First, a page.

‘Recovery for All’ translates into realpolitik English as ‘Recovery for Fianna Fáil’
Delegates quietly confident of election bounce-back in May, but scope is limited
Micheál Martin with (from left) Seán Fleming TD, Margaret Conlon, Monaghan candidate, Cllr Mary Fitzpatrick, Dublin European candidate Kate Feeney and Frank Kennedy, candidates for Dublin. Photograph: Cyril Byrne
It was hard to get any sense at this weekend’s Fianna Fáil’s ardfheis that this is the same party that led the country to the precipice, that got hammered in the 2011 general election, and that faced difficult and searching questions at the time about whether or not it would survive.
Sure the party is still in lesser circumstances, and it knows that the road to recovery is going to be a long one. But at the same time its horizons have broadened and there is a strong sense that it is confident of a strong bounce-back in May’s elections. Beyond that it sees itself and Fine Gael being very much re-established as the “big two” by the time of the next election (notwithstanding the growing threat from Sinn Féin). And beyond that, an opportunity to regain the prime spot.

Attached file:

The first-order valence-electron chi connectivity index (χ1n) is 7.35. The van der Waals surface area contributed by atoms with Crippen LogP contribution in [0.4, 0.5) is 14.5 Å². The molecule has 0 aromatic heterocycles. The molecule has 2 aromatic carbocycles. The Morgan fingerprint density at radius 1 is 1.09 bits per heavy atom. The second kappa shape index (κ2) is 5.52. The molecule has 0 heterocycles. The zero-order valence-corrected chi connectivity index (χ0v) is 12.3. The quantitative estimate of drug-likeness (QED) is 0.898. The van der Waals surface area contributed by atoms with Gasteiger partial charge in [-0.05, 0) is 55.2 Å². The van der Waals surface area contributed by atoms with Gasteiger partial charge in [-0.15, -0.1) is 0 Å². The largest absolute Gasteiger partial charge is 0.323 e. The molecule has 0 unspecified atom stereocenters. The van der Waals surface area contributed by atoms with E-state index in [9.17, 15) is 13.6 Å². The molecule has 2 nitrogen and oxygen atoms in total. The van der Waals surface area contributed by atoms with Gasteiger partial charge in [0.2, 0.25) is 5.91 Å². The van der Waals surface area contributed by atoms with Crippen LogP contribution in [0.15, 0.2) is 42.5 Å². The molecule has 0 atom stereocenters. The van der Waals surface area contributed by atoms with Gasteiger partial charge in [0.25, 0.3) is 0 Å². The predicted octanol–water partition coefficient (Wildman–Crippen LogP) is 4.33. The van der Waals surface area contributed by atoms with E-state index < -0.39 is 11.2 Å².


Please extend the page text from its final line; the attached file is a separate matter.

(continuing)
If there is any realisation of past mistakes, perhaps it is this: that the party will never have that kind of hegemony it enjoyed – almost interrupted – for 80 years.
The party will change. It will be a little more liberal, a little more left of centre, a little more women-centric. But as Fine Gael and Labour’s “democratic revolution” showed, it will not change as much as it thinks it will, or as much as it would like us to think. Its “new politics” will, over time – especially if it returns to power – revert to a “not so new politics” and maybe even to “old politics”.
Electorally, there is no doubt that Fianna Fáil is on a long- term upward curve (although it has slowed down of late).
That said, party TDs and strategists are being very careful to manage expectations.
The local and European elections aren’t going to produce any Lazarus-like miracles, or 1977 landslides, or Bertie’s third term.
As a point of fact, the party is unsure if it can match its mediocre 2009 local election results, when it won 218 seats. Then it got 25.4 per cent of the vote.
That was a poor result at the time but a hell of a lot better than the general election a year and a half later, when it got 17 per cent of the popular vote.
Micheál Martin and his senior colleagues have been careful not to predict how many seats the party will win in the local elections. He got a lot of coverage over the weekend for his claims about Phil Hogan’s gerrymandering of local electoral areas.